Show me the data!
Enjoy a laugh with this short adaptation of the legendary “Show me the money” scene from Jerry Maguire created by Dr. Eric Topol of Scripps Translational Science Institute. “Show me the money” has become a kind of motto that also reminds me of Wendy’s old “Where’s the beef?” ads. People want to see proof. And people who get sick (patients) are the same way: they want to see what proof exists that a medication is safe and effective to possibly judge the likelihood it would work for them. People use data to decide which is the best dog food to buy, juice to drink, or food to eat.
The health data spectrum
Many collect data about their own health through devices like the Fitbit to measure personal metrics such as number of steps walked and sleep quality. For the past few years, I’ve recommended to patients to get personal copies of lab reports, which seemed like a simple logical step for people with a chronic disease that’s so heterogeneous and unpredictable. While many are talking about the best ways to access and use EHRs (electronic health records), many others still have no idea even what lab tests have been run with their blood. This is what it’s like to live on the cusp of change.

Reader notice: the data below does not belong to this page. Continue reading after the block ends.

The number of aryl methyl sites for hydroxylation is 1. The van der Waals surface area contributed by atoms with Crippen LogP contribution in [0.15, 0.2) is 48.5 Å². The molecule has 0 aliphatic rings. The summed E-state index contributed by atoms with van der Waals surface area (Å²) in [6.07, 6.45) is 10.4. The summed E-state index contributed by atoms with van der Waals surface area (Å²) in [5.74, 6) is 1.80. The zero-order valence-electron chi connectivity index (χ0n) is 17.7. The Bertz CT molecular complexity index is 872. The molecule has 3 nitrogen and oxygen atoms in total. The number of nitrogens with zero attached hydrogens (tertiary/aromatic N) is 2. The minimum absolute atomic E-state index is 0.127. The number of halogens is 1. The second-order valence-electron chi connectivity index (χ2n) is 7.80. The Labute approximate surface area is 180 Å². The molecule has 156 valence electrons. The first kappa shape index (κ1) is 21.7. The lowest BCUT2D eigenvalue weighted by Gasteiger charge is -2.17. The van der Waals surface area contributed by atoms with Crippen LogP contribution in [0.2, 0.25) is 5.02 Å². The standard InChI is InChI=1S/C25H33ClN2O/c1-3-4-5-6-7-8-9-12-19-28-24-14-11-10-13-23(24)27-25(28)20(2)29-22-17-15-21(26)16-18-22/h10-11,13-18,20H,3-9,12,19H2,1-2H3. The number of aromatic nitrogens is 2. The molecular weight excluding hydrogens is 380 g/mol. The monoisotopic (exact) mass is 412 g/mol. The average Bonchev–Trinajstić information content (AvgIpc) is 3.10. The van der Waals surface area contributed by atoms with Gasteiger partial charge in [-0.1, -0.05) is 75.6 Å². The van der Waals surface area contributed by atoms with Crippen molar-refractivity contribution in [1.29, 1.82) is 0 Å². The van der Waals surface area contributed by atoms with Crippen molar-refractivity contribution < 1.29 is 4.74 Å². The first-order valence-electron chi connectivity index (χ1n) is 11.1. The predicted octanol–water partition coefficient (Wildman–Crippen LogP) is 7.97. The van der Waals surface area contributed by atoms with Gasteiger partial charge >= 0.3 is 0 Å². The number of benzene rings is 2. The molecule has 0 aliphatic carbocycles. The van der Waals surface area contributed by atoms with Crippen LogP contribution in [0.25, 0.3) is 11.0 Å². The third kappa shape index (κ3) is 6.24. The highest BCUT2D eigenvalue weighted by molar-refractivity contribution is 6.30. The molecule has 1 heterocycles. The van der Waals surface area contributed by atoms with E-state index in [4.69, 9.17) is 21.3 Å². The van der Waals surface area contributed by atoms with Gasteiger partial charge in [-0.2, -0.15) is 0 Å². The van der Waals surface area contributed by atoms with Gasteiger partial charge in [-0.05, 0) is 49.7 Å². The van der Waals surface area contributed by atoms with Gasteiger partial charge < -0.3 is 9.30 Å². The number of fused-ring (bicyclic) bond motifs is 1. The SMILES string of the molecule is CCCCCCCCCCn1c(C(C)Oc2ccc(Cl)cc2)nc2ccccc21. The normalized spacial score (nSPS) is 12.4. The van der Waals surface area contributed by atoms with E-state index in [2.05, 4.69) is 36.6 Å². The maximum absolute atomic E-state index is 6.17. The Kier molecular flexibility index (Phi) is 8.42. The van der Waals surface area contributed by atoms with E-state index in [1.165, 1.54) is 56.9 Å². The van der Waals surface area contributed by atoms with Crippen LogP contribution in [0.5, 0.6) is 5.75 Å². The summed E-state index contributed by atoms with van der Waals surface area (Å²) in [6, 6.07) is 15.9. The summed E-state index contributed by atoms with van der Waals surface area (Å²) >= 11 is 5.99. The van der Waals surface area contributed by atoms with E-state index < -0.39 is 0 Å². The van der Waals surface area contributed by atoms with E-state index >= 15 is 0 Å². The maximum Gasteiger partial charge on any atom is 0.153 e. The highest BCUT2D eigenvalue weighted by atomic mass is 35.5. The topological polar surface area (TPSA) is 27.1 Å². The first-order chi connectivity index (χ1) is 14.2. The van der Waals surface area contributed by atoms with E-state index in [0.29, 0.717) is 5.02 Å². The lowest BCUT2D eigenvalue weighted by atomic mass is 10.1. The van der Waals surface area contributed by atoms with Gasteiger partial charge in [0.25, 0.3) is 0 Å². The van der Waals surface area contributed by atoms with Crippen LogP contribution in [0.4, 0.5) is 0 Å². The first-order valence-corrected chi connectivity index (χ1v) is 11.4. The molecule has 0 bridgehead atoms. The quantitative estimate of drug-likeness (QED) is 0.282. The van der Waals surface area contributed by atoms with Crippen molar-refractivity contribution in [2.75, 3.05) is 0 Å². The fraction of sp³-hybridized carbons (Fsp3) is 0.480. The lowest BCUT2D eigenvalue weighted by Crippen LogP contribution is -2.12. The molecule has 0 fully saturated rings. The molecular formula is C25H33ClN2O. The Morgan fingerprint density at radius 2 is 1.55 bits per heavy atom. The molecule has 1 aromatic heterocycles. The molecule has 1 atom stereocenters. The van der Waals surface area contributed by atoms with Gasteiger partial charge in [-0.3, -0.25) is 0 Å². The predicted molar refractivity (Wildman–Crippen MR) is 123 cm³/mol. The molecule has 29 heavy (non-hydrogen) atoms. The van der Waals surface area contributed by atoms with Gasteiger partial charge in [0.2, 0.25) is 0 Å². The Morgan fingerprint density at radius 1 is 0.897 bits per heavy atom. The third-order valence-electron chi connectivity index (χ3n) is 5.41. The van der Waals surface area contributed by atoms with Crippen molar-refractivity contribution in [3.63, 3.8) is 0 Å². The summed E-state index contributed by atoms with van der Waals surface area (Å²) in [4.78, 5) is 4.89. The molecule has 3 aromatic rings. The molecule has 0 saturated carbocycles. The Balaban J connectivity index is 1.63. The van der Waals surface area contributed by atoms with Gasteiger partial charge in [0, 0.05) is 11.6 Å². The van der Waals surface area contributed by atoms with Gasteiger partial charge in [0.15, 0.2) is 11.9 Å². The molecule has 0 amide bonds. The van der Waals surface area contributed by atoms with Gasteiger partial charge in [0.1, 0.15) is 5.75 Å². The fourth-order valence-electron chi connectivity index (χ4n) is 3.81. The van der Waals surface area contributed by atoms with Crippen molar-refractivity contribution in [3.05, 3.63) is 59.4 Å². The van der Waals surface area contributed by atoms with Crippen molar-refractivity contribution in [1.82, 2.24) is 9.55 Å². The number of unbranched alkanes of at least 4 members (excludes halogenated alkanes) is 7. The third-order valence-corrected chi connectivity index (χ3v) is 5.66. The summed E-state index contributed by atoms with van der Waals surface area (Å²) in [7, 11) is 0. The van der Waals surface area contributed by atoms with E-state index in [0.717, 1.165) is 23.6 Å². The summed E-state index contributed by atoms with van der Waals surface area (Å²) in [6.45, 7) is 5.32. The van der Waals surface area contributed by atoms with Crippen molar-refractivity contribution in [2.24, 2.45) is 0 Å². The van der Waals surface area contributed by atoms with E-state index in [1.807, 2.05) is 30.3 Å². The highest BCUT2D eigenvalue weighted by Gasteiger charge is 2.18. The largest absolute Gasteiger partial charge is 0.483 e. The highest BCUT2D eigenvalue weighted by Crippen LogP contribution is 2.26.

Will clinical trial data be opened?
Last week, I read “I’m a patient: show me the trial data” in British Medical Journal’s personal view column. Alex Lomas, a person who takes adalimumab (Humira in the U.S.), wants to have access to Abbvie’s (formerly Abbott) clinical trial data for that drug. According to the article, Abbott is seeking an injunction in Europe to prevent disclosure of certain trial data.
Would you like blueberries on that?
In the past, few people read clinical trial data – patients or doctors, but that’s changing. Health data could be the new Greek yogurt: everyone wants more of it than we ever expected. And they want to do lots of things with it we would never have imagined before.
It’s a good thing.
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